Why the 10% quota may not make sense

In top-ranked higher education institutions, the share of poor general category students already exceeds the proposed 10% reservation, suggests a new study

In January this year, the government announced a new reservation policy granting 10% reservation in government and educational institutions for the economically weaker sections (EWS) of India’s general category population. This landmark policy may have helped the BJP return to power but new research suggests that, at least for educational institutions, the reservation may not be justified.

In the study, published in the Economic and Political Weekly, Bheemeshwar Reddy and others show that general category EWS students are already well-represented in India’s top educational institutions. The authors analyze student data from 445 higher education institutions ranked by the National Institutional Ranking Framework of the Ministry of Human Resource Development (MHRD). They find that of all the 1.6 million students enrolled in these institutions in 2016-17, 28% (455,000) belonged to the economically backward class. This representation is nearly three times the proposed reservation of 10% - even after using a stricter definition of economic backwardness. The authors highlight that most institutions use a cut-off ranging from 2 lakh to 5.5 lakh household annual income to define economic backwardness. This is far lower than the government’s reservation cut-off of 8 lakh.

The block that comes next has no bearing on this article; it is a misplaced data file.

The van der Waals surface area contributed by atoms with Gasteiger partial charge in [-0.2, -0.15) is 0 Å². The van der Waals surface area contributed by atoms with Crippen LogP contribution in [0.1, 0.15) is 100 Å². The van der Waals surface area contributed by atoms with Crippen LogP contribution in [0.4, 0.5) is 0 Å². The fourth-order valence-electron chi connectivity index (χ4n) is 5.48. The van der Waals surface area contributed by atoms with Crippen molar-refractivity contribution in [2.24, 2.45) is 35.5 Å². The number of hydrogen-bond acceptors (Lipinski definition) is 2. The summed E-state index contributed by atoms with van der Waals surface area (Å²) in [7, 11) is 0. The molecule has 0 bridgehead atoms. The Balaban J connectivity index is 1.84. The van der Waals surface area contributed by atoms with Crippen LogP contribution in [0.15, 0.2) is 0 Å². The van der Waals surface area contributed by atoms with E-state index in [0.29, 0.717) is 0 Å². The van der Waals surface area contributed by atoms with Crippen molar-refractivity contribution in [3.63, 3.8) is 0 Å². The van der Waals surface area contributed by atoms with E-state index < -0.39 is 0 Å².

Interestingly, the current EWS representation exceeds 10% in both private and public institutions. Private education institutions typically charge higher fees but, despite this, in nearly 70% of private institutions, the authors find that the share of EWS general category students exceeds 10%. Since the analysis is limited to only top-ranked institutions, which generally charge higher fees, the authors argue that the share of EWS general category students would be even higher in non-ranked institutions. Given this, they suggest that the 10% reservation policy is unlikely to be a ‘game-changer’.

Also read: New Reservation Policy - Is It Empirically Justifiable?

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